Puritans -- New England -- History.
Subject:
New England Politics and government.
Subject:
United States - State & Local - New England
Subject:
World History-General
Copyright:
Edition Number:
1st
Edition Description:
B-Hardcover
Publication Date:
October 2008
Binding:
Paperback
Grade Level:
from 12
Language:
English
Illustrations:
Y
Pages:
272
Dimensions:
8.69x5.57x.94 in. .85 lbs.
Age Level:
from 18

Other books you might like

  1. Assassination Vacation
    Used Trade Paper $5.50
  2. The Partly Cloudy Patriot
    Used Book Club Paperback $4.95
  3. Take the Cannoli: Stories from the...
    Used Trade Paper $4.50
  4. When You Are Engulfed in Flames
    Used Hardcover $4.50
  5. I Was Told There'd Be Cake
    Used Trade Paper $5.95
  6. The Brief Wondrous Life of Oscar Wao
    Used Trade Paper $7.95

Related Subjects

History and Social Science » American Studies » General
History and Social Science » Sociology » American Studies
History and Social Science » World History » General

The Wordy Shipmates Used Hardcover
0 stars - 0 reviews
$11.50 In Stock
Product details 272 pages Riverhead Hardcover - English 9781594489990 Reviews:
"Publishers Weekly Review" by , "Essayist and public radio regular Vowell (Assassination Vacation) revisits America's Puritan roots in this witty exploration of the ways in which our country's present predicaments are inextricably tied to its past. In a style less colloquial than her previous books, Vowell traces the 1630 journey of several key English colonists and members of the Massachusetts Bay Colony. Foremost among these men was John Winthrop, who would become governor of Massachusetts. While the Puritans who had earlier sailed to Plymouth on the Mayflower were separatists, Winthrop's followers remained loyal to England, spurred on by Puritan Reverend John Cotton's proclamation that they were God's chosen people. Vowell underscores that the seemingly minute differences between the Plymouth Puritans and the Massachusetts Puritans were as meaningful as the current Sunni/Shia Muslim rift. Gracefully interspersing her history lesson with personal anecdotes, Vowell offers reflections that are both amusing (colonial history lesson via The Brady Bunch) and tender (watching New Yorkers patiently waiting in line to donate blood after 9/11)." Publishers Weekly (Starred Review) (Copyright Reed Business Information, Inc.)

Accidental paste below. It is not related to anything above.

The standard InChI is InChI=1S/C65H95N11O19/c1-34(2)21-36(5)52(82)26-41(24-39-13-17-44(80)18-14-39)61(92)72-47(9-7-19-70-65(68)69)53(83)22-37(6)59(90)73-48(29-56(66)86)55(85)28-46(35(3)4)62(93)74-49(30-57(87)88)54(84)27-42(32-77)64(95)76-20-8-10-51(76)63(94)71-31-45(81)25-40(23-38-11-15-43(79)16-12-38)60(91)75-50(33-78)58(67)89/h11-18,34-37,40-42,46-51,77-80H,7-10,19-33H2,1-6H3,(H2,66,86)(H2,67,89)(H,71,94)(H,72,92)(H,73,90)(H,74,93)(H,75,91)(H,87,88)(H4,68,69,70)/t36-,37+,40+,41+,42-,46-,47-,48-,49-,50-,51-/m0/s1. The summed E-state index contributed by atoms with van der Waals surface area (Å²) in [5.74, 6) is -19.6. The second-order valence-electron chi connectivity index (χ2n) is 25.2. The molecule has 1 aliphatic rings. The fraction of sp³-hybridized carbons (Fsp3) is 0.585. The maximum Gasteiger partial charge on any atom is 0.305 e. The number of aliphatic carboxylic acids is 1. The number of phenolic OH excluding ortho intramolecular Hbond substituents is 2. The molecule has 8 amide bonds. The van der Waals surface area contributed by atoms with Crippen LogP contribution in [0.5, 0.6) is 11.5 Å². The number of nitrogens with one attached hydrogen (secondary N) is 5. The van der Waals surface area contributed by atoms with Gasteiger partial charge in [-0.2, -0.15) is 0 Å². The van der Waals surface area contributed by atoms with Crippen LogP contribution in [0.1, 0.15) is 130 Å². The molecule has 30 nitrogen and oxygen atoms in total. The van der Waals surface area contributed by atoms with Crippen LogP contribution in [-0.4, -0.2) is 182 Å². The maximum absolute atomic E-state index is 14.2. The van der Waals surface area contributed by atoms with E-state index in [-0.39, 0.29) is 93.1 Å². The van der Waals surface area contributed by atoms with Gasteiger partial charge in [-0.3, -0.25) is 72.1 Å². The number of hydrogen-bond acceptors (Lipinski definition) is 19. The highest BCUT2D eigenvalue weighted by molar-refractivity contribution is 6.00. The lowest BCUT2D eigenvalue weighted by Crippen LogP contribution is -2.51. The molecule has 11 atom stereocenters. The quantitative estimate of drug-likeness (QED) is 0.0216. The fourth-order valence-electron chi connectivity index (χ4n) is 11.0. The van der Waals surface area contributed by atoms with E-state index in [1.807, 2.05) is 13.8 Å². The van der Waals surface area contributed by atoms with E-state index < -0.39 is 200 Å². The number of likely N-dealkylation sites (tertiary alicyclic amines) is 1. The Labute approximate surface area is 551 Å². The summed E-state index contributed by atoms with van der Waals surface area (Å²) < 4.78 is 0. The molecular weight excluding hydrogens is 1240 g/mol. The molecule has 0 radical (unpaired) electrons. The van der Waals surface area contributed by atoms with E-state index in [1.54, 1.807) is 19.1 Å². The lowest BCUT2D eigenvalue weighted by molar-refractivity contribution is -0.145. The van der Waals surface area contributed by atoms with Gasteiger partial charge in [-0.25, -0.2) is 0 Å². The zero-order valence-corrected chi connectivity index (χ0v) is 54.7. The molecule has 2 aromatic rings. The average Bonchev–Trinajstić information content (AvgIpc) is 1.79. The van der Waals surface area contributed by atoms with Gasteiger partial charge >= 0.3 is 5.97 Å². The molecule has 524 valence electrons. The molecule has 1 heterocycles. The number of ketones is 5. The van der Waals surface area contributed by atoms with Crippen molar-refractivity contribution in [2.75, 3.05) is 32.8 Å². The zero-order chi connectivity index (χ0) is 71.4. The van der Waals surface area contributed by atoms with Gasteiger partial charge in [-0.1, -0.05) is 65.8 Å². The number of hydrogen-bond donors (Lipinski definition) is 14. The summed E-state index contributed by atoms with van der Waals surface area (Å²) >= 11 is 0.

"Review" by , "Vowell argues passionately that Puritans were as enamored of wisdom and knowledge as religious virtue....A book dense with detail, insight, and humor."
"Review" by , "Fans will be pleased to see that Vowell's admittedly smart-alecky style is alive and well....At times dense, at times silly, at times surpassingly wise."
"Review" by , "Vowell's insights into her subjects' meanings and motivations, combined with reflection and personal anecdotes...humanize and contextualize the famously uptight settlers, reconsidering what it means for America to be called a 'Puritan nation.' (Grade: B+)"
"Review" by , "The Wordy Shipmates is more than a punk-ish twist on our brave, verbose, tortured forebears....Subversively, Vowell teaches as she goes, and her final reflections are genuinely moving."
"Synopsis" by , From the New York Times-bestselling author of Assassination Vacation and The Partly Cloudy Patriot comes an examination of the Puritans, their covenant communities, their deep-rooted idealism, their political and cultural relevance in today's world, and their myriad oddities.